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Janesville's Axtell remembered as 'a gentleman's gentleman'

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FRANK J. SCHULTZ
February 28, 2012

A Janesville man who sold Parker Pens around the world, wrote books about international etiquette and worked for both Democratic and Republican governors is gone.


Roger Axtell, 80, died unexpectedly Sunday in Arizona.


Friends—and Axtell had many—remembered him as an intelligent, patient and helpful man who loved to tell stories.


Axtell gained national fame by telling some of those stories in a series of books, starting with 1986's "Do's and Taboos Around the World—A Guide to International Behavior."


The book and its nine sequels sold hundreds of thousands of copies.


National news outlets wrote about the books, catapulting Axtell into guest spots on TV shows such as "Good Morning America" in the 1980s and '90s.


Axtell traveled extensively. He once estimated he had visited 71 countries on behalf of Parker Pen. He joined the Janesville-based company in 1956 after earning a degree from UW-Madison and a stint in the Army.


The pen manufacturer hired Axtell as a public relations assistant, but he quickly moved up the ladder. Parker sent him on a tour overseas in 1963. The next year he and his family moved to London, where he worked in international marketing efforts for three years.


Axtell was named a vice president in 1974.


While busy selling Parker Pens around the globe, Axtell also was active in his city and state, serving on the board of the Janesville Public Library and the state Historical Society and donating his time to the American Cancer Society, YMCA and Forward Janesville, which gave him a lifetime achievement award in 2008.


Axtell was a great conversationalist, friends said.


"He was very articulate and interesting and intelligent and well rounded in every way, so being around him was always fun and entertaining," said Dick Rost. "He always had a story to tell, and he did it very well."


Axtell once was on a speaking bill with football great Fran Tarkenton and astronaut Jim Lovell. He encountered a limo driver who had ferried both men to their hotel and got a signed copy of the books they had written.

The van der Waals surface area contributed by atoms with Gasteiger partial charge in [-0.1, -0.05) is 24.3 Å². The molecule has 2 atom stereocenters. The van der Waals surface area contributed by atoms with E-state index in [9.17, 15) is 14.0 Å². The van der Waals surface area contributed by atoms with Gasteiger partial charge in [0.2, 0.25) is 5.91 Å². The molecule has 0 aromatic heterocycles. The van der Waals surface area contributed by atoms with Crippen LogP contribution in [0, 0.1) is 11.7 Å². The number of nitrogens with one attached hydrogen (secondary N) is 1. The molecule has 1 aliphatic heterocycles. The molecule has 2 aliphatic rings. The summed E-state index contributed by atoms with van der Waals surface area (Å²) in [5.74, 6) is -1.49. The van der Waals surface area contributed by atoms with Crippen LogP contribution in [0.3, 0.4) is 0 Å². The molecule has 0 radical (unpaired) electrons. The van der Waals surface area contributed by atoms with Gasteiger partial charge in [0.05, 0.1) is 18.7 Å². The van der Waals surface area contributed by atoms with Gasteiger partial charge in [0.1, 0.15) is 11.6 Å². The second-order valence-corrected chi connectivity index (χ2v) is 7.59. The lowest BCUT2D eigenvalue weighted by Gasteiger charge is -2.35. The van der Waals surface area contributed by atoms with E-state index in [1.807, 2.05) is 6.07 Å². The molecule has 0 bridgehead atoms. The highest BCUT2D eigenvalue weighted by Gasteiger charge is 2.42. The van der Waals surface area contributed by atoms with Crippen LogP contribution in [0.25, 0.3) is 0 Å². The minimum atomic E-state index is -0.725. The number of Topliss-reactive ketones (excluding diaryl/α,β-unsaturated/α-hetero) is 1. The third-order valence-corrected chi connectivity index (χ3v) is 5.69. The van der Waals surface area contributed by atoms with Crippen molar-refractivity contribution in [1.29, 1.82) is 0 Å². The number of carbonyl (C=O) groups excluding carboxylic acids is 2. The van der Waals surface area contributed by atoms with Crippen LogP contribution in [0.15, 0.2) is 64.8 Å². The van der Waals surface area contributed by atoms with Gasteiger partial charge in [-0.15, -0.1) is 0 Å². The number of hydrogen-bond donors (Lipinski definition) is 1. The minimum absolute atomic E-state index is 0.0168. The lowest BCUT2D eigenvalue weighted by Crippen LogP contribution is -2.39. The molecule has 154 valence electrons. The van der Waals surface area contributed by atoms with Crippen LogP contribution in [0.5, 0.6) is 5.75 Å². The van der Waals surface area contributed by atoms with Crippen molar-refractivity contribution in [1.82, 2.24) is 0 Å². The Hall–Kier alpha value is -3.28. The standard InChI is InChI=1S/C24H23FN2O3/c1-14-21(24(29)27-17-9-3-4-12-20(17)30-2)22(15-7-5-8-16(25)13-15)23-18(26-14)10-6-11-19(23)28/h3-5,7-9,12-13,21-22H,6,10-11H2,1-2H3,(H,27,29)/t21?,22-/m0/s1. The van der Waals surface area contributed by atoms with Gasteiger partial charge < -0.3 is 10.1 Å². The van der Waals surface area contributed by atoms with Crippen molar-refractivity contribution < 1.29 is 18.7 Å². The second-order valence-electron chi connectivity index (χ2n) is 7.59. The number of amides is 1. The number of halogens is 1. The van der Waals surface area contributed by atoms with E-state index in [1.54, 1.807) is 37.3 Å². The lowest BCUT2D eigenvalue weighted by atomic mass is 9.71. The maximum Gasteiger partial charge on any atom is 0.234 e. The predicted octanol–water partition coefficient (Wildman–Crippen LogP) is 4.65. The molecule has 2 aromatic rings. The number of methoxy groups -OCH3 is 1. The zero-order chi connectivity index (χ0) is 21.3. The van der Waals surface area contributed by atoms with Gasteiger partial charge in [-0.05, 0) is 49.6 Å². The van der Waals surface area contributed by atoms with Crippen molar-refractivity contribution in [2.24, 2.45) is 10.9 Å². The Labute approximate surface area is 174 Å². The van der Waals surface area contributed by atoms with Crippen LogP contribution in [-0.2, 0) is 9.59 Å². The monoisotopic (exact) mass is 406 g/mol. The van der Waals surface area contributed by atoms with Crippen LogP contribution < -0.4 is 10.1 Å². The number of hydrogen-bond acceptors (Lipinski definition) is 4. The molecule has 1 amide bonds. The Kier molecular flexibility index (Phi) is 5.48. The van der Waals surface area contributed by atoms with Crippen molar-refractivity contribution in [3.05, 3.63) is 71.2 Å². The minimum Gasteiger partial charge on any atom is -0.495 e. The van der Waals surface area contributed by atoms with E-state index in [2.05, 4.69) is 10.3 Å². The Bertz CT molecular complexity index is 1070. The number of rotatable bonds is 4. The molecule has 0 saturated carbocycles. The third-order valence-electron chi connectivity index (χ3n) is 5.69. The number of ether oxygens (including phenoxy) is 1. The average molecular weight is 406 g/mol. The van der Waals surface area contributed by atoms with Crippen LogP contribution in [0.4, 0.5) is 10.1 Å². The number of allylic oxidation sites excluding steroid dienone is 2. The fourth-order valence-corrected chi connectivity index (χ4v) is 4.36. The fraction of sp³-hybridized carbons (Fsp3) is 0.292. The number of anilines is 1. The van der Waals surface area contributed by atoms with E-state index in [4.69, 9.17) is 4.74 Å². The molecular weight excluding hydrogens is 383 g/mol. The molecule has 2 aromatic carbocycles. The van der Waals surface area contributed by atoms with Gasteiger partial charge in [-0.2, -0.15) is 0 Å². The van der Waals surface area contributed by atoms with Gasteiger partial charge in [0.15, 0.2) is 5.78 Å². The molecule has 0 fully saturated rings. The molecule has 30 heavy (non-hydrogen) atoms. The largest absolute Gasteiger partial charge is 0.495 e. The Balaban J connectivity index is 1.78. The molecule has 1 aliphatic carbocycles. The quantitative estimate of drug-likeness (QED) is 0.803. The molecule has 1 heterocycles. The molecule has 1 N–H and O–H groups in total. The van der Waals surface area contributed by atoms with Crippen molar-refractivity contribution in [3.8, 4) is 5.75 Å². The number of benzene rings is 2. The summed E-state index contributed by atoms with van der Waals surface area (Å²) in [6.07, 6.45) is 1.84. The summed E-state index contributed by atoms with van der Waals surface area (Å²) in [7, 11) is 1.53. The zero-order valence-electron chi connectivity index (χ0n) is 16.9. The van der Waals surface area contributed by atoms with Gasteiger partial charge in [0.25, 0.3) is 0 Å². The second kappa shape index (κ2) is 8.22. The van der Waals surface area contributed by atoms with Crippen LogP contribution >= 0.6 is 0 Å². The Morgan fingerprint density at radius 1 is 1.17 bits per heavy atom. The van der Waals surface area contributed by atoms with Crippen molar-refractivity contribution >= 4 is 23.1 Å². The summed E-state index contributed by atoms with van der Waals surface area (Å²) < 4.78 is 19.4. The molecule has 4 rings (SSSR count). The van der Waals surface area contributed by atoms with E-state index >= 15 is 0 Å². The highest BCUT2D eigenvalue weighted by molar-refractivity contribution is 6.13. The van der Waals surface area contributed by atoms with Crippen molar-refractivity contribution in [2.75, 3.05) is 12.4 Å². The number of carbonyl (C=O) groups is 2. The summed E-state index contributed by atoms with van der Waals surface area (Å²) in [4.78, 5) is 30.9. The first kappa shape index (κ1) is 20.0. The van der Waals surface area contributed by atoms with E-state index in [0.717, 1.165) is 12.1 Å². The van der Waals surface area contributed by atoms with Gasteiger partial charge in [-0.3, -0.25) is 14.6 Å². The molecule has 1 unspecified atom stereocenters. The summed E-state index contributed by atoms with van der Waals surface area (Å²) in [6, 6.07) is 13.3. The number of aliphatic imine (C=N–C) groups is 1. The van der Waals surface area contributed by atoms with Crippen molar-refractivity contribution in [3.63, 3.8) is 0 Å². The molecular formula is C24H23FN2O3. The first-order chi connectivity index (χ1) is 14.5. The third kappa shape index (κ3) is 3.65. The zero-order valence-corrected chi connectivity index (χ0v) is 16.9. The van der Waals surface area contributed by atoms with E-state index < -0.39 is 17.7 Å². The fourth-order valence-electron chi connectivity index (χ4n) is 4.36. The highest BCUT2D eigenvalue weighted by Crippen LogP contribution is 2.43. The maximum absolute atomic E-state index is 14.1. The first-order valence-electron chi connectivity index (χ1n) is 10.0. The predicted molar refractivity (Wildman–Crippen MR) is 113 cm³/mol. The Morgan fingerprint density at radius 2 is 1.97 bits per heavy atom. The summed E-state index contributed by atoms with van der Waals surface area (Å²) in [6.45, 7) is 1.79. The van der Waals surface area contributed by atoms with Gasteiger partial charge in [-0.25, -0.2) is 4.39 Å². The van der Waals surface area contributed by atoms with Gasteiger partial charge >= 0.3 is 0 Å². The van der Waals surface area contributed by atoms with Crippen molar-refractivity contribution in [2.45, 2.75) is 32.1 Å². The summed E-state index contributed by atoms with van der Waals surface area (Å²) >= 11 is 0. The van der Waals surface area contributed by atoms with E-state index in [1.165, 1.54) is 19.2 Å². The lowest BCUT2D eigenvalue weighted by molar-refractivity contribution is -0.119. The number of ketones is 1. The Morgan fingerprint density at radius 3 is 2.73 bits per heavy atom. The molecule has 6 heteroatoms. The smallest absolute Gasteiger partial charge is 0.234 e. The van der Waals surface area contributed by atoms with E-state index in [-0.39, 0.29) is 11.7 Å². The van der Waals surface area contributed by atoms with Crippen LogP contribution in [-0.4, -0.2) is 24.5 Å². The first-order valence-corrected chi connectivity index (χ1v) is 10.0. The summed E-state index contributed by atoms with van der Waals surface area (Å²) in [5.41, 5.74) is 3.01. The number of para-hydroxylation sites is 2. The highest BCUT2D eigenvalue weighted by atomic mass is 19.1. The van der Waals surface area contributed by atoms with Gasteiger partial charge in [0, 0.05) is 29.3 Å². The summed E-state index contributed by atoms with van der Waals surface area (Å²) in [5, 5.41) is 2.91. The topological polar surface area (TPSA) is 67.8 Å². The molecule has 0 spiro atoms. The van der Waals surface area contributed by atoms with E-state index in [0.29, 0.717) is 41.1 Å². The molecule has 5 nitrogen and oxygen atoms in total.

Axtell said he, too, had written books. Would the driver like one?


"Nah, I'm not interested in that international crap," the driver replied.


Axtell didn't mind telling a story in which he became the butt of the joke.


Attorney Bob Collins joined Parker Pen soon after Axtell, and they became fast friends.


"He was very eager to share his knowledge with other people," Collins recalled, and everyone just referred to him as Roger—no last name needed.


"If you had Roger's friendship, you could count on it," Collins said.


Jim Cripe said Axtell had friends from many generations.


"He was just a guy you could depend on," Cripe said. "He was a mentor to my grandson, my son-in-law. He was just that kind of guy."


Axtell retired in 1987 as Parker Pen's vice president of worldwide marketing. But that was just the start of a career of service, writing and public speaking.


Soon after Axtell retired, Gov. Tony Earl appointed him special assistant for business—at a salary of $1 a year.


Tommy Thompson defeated Earl in that year's fall elections, and Thompson kept Axtell on board. Axtell was writing more "Do's and Taboos" books at the time, and speaking about them around the country.


"It's kind of a retirement dream come true," he told The Gazette in 1989.


Thompson appointed Axtell to the UW Board of Regents in 1999, a post Axtell held until 2006. Axtell became the regents' representative to the UW Hospital and Clinics Authority Board, serving on that board until his death.


Contacted Monday, Thompson recalled that Axtell would not take any payment above the $1 a year.


"Roger was a gentleman's gentleman. He was a friend extraordinaire. He loved Wisconsin. He loved the country. He loved international travel and the University of Wisconsin," Thompson said.


"He will be sorely missed by his family but also by the state of Wisconsin. This was a huge loss. I loved and respected him," Thompson said.


Axtell is survived by his wife, Mitzi Forsyth Axtell, and their three children, who all have careers in the medical field, Axtell told a Gazette reporter last year.


Information about funeral services for Axtell had not been announced as of Monday night.



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